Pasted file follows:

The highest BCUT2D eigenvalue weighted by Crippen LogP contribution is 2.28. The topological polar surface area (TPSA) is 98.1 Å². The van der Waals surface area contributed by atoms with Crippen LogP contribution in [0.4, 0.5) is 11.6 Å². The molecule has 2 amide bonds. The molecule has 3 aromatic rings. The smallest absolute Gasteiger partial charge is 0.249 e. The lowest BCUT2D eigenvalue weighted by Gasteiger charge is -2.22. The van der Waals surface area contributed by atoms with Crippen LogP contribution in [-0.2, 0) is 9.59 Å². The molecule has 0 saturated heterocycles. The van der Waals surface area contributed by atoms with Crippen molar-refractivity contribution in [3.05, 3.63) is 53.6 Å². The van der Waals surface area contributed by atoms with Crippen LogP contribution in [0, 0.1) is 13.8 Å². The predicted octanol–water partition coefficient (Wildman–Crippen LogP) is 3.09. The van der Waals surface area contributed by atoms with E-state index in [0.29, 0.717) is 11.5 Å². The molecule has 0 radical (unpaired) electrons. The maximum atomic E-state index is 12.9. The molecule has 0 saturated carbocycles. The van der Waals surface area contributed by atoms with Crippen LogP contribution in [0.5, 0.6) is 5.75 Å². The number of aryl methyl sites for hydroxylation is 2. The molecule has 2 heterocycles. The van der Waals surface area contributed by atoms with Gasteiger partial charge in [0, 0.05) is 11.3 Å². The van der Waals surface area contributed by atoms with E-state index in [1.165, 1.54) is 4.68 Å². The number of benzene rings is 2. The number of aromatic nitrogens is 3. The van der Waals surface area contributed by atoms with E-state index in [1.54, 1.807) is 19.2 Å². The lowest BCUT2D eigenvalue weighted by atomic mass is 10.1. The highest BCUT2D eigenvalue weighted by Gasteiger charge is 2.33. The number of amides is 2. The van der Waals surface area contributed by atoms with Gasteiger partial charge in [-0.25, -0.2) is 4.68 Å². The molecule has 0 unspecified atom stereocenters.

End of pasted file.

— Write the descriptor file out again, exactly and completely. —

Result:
The highest BCUT2D eigenvalue weighted by Crippen LogP contribution is 2.28. The topological polar surface area (TPSA) is 98.1 Å². The van der Waals surface area contributed by atoms with Crippen LogP contribution in [0.4, 0.5) is 11.6 Å². The molecule has 2 amide bonds. The molecule has 3 aromatic rings. The smallest absolute Gasteiger partial charge is 0.249 e. The lowest BCUT2D eigenvalue weighted by Gasteiger charge is -2.22. The van der Waals surface area contributed by atoms with Crippen LogP contribution in [-0.2, 0) is 9.59 Å². The molecule has 0 saturated heterocycles. The van der Waals surface area contributed by atoms with Crippen molar-refractivity contribution in [3.05, 3.63) is 53.6 Å². The van der Waals surface area contributed by atoms with Crippen LogP contribution in [0, 0.1) is 13.8 Å². The predicted octanol–water partition coefficient (Wildman–Crippen LogP) is 3.09. The van der Waals surface area contributed by atoms with E-state index in [0.29, 0.717) is 11.5 Å². The molecule has 0 radical (unpaired) electrons. The maximum atomic E-state index is 12.9. The molecule has 0 saturated carbocycles. The van der Waals surface area contributed by atoms with Crippen LogP contribution in [0.5, 0.6) is 5.75 Å². The number of aryl methyl sites for hydroxylation is 2. The molecule has 2 heterocycles. The van der Waals surface area contributed by atoms with Gasteiger partial charge in [0, 0.05) is 11.3 Å². The van der Waals surface area contributed by atoms with E-state index in [1.165, 1.54) is 4.68 Å². The number of benzene rings is 2. The number of aromatic nitrogens is 3. The van der Waals surface area contributed by atoms with E-state index in [1.54, 1.807) is 19.2 Å². The lowest BCUT2D eigenvalue weighted by atomic mass is 10.1. The highest BCUT2D eigenvalue weighted by Gasteiger charge is 2.33. The number of amides is 2. The van der Waals surface area contributed by atoms with Gasteiger partial charge in [-0.25, -0.2) is 4.68 Å². The molecule has 0 unspecified atom stereocenters.